The ability to understand facial expressions is an important part of nonverbal communication. If you only listen to what a person says and ignore what that person's face is telling you, then you really only have half the story. You might have trouble with eye contact or read too much into negative expressions on other people's faces. Although it is important to pay attention to facial expressions, remember that knowing the emotion doesn't tell you the cause.
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PUTTING on a sad face or a smile directly produces the feelings that the expressions represent, according to a new theory of how emotions are produced. This view elaborates on ideas proposed more than a century ago by Charles Darwin and William James, the philosopher and psychologist. It holds that facial expressions are not just the visible sign of an emotion, but actually contribute to the feeling itself. The theory does not propose that facial expressions are more important than thoughts or memories in prompting emotions. But it points to the physiology of facial expression as a cause of emotions in its own right. The theory has been gaining gradual support over the last decade among psychologists. Two of the strongest pieces of evidence were published separately in scientific journals this month.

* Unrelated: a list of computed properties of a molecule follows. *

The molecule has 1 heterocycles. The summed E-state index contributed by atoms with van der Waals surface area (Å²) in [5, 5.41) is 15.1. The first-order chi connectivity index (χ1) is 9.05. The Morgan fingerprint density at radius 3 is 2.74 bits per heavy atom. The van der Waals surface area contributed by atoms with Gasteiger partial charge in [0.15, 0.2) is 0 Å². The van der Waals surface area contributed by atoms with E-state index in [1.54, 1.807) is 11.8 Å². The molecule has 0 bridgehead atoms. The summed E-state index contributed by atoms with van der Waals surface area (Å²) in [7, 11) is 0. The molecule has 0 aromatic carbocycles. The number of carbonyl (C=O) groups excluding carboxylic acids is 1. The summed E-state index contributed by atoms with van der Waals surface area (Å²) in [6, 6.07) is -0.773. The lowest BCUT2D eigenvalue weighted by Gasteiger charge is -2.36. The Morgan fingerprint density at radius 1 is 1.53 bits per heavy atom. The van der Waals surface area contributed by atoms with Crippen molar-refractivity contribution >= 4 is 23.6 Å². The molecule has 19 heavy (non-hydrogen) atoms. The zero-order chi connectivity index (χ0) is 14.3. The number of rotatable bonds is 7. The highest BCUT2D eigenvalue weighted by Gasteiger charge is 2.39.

A List of Facial Expressions That Convey a Range of Emotions
How do we start to make and recognize facial expressions of emotion? It turns out that this complex process starts early in infancy and continues to develop throughout our lives. They already begin to smile in social interactions by 4 weeks of age. Communication through facial expressions is a primary component in social interactions and the formulation of relationships.
The most notable research into the topic came from psychologist Paul Ekman, who pioneered research into emotion recognition in the s. His team of researchers provided their test subjects with photos of faces showing different emotional expressions. The test subjects then had to define the emotional states they saw in each photo, based on a predetermined list of possible emotions they had seen prior. Through these studies, Ekman found a high agreement across members of Western and Eastern cultures when it came to selecting emotional labels that corresponded with facial expressions.